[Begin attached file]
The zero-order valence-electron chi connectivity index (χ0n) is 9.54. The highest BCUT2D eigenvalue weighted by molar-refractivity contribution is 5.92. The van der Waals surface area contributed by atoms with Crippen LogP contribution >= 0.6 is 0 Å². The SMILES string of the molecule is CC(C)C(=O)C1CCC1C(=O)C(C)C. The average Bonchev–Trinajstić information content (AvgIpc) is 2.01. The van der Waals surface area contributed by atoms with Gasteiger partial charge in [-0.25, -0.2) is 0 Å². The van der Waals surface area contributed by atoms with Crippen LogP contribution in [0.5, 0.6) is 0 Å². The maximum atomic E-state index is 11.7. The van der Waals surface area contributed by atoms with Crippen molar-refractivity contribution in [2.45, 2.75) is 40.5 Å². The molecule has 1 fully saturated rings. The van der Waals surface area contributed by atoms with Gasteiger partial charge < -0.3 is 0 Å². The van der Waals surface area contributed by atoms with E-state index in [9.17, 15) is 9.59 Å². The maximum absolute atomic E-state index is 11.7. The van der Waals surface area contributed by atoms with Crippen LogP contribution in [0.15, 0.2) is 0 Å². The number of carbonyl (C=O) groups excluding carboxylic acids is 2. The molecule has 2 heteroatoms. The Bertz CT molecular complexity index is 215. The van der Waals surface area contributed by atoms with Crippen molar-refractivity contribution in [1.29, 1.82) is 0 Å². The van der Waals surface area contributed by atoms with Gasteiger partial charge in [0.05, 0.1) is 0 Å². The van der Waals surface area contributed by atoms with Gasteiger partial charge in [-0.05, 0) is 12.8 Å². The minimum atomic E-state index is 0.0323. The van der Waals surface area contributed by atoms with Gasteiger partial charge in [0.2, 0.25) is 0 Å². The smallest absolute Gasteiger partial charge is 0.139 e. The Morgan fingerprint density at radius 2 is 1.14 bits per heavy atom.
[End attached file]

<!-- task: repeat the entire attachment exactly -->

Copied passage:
The zero-order valence-electron chi connectivity index (χ0n) is 9.54. The highest BCUT2D eigenvalue weighted by molar-refractivity contribution is 5.92. The van der Waals surface area contributed by atoms with Crippen LogP contribution >= 0.6 is 0 Å². The SMILES string of the molecule is CC(C)C(=O)C1CCC1C(=O)C(C)C. The average Bonchev–Trinajstić information content (AvgIpc) is 2.01. The van der Waals surface area contributed by atoms with Gasteiger partial charge in [-0.25, -0.2) is 0 Å². The van der Waals surface area contributed by atoms with Crippen LogP contribution in [0.5, 0.6) is 0 Å². The maximum atomic E-state index is 11.7. The van der Waals surface area contributed by atoms with Crippen molar-refractivity contribution in [2.45, 2.75) is 40.5 Å². The molecule has 1 fully saturated rings. The van der Waals surface area contributed by atoms with Gasteiger partial charge < -0.3 is 0 Å². The van der Waals surface area contributed by atoms with E-state index in [9.17, 15) is 9.59 Å². The maximum absolute atomic E-state index is 11.7. The van der Waals surface area contributed by atoms with Crippen LogP contribution in [0.15, 0.2) is 0 Å². The number of carbonyl (C=O) groups excluding carboxylic acids is 2. The molecule has 2 heteroatoms. The Bertz CT molecular complexity index is 215. The van der Waals surface area contributed by atoms with Crippen molar-refractivity contribution in [1.29, 1.82) is 0 Å². The van der Waals surface area contributed by atoms with Gasteiger partial charge in [0.05, 0.1) is 0 Å². The van der Waals surface area contributed by atoms with Gasteiger partial charge in [-0.05, 0) is 12.8 Å². The minimum atomic E-state index is 0.0323. The van der Waals surface area contributed by atoms with Gasteiger partial charge in [0.2, 0.25) is 0 Å². The smallest absolute Gasteiger partial charge is 0.139 e. The Morgan fingerprint density at radius 2 is 1.14 bits per heavy atom.